Why Nerve 10?
Where it began
It came to me in the middle of a session with my therapist in Montana. You know that feeling that you get that you absolutely, without a doubt, need to do something? It's a feeling or thought that completely resonates with who you are at your very core. That was the sudden jolt I felt while talking with my therapist about a year ago. I knew that when I started my website/blog that I would name it "Nerve 10."
I know, I know. That's wonderful, but you still haven't answered the question.
Getting to where I am
I will, but let me tell you a bit more about me. I'm currently pursuing a Master of Social Work degree. Once I got accepted into the program, and before I could be officially admitted, I needed to complete two online courses to fulfill general-education requirements that I never met when I majored in finance in undergrad. (The jump from a degree in business to pursuing a career in the social work field is another post altogether) One of the courses I needed to take to fulfill my prerequisites for admission was anatomy. I soon found a reputable purveyor of online anatomy coursework, and I was off.
I love to learn, so the coursework of this online anatomy course was interesting to a certain extent. But it was also chock-full of mind-numbing memorization of terms and body parts, which I absolutely detest. I believe learning should be functional and invigorating; rote memorization has never been my thing, and I believe it is the bane of many a high school student's existence in the United States.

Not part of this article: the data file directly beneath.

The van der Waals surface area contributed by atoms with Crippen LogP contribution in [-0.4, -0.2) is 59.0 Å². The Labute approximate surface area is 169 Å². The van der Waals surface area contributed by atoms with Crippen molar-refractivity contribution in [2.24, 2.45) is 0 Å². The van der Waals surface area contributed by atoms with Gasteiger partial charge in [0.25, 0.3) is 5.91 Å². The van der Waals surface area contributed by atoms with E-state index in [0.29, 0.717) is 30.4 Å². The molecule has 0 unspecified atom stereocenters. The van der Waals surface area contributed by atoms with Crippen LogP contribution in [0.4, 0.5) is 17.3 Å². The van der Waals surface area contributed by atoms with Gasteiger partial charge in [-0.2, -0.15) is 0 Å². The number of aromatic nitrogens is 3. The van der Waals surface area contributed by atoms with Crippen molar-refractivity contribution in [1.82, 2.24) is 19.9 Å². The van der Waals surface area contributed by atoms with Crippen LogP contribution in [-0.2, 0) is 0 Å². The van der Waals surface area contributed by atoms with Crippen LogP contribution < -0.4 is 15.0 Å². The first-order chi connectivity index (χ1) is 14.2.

Amidst the jumble of scientific terms and bodily functions was a term that stood out for me: "Nerve 10." One of the most important nerves of the human body. Also known as Cranial Nerve X, or the vagus nerve, nerve 10 runs all the way from the brain stem to the colon. That's a long way in human-body terms. Along the way down to the bathroom place, nerve 10 meets up with important organs like the heart, the lungs, and good chunk of the intestines, to name a few. We have a lot to learn from our friend the vagus nerve.
Nerve 10, the vagus nerve
Dr. Stephen Porges thinks so, too. He developed his polyvagal theory to explain the vitally important role the nerve plays in the human body. He argues that the vagus nerve is composed of two branches, and its functioning has much to teach us about our emotions, how we respond to stress, and how trauma impacts the body. I'll talk more about the vagus nerve in future posts.
The interconnectedness of it all
I'm fascinated with cranial nerve 10 because of the multifaceted role it plays in our bodies. Nerve 10 connects some of the most important structures of the body and is proof of the inherent interconnectedness of life. A myopic view will never get us very far. It takes looking at things from a distance, as objectively as possible, to gain true understanding. And it is only by sifting through the connections that we come to understand the stuff of life.
That curiosity about what connects us is why I dubbed my website Nerve 10. Every individual is bound together by a mind-boggling array of moving parts, of emotions and ideas, of thoughts and worries, of seen and unseen body parts, all coming together to make up the uniqueness of every person on earth.
I plan to explore the amalgamation of what makes us whole. I plan to turn Nerve 10 into a community, a symbiosis of people joined together in the pursuit of meaningful lives. Thanks for joining me.
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